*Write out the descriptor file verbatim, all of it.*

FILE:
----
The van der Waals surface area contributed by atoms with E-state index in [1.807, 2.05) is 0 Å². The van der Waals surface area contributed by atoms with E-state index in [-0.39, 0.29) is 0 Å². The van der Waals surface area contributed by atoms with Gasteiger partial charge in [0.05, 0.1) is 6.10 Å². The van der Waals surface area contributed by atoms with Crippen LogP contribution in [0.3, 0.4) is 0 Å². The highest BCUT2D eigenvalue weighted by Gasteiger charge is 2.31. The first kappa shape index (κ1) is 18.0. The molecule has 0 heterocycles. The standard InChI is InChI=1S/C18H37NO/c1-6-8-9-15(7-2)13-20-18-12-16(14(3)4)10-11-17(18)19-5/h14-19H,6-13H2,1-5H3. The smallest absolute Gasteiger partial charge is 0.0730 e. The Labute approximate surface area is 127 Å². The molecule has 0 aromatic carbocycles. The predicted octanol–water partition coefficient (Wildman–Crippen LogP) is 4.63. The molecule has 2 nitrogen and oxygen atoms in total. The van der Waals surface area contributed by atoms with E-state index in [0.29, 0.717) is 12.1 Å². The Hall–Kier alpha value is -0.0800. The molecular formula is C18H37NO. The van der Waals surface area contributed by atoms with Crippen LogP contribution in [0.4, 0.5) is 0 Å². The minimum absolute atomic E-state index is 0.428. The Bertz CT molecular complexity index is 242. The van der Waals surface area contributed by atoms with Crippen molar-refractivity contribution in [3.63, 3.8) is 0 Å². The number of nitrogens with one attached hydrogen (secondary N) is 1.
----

The van der Waals surface area contributed by atoms with E-state index in [1.807, 2.05) is 0 Å². The van der Waals surface area contributed by atoms with E-state index in [-0.39, 0.29) is 0 Å². The van der Waals surface area contributed by atoms with Gasteiger partial charge in [0.05, 0.1) is 6.10 Å². The van der Waals surface area contributed by atoms with Crippen LogP contribution in [0.3, 0.4) is 0 Å². The highest BCUT2D eigenvalue weighted by Gasteiger charge is 2.31. The first kappa shape index (κ1) is 18.0. The molecule has 0 heterocycles. The standard InChI is InChI=1S/C18H37NO/c1-6-8-9-15(7-2)13-20-18-12-16(14(3)4)10-11-17(18)19-5/h14-19H,6-13H2,1-5H3. The smallest absolute Gasteiger partial charge is 0.0730 e. The Labute approximate surface area is 127 Å². The molecule has 0 aromatic carbocycles. The predicted octanol–water partition coefficient (Wildman–Crippen LogP) is 4.63. The molecule has 2 nitrogen and oxygen atoms in total. The van der Waals surface area contributed by atoms with E-state index in [0.29, 0.717) is 12.1 Å². The Hall–Kier alpha value is -0.0800. The molecular formula is C18H37NO. The van der Waals surface area contributed by atoms with Crippen LogP contribution in [0.4, 0.5) is 0 Å². The minimum absolute atomic E-state index is 0.428. The Bertz CT molecular complexity index is 242. The van der Waals surface area contributed by atoms with Crippen molar-refractivity contribution in [3.63, 3.8) is 0 Å². The number of nitrogens with one attached hydrogen (secondary N) is 1.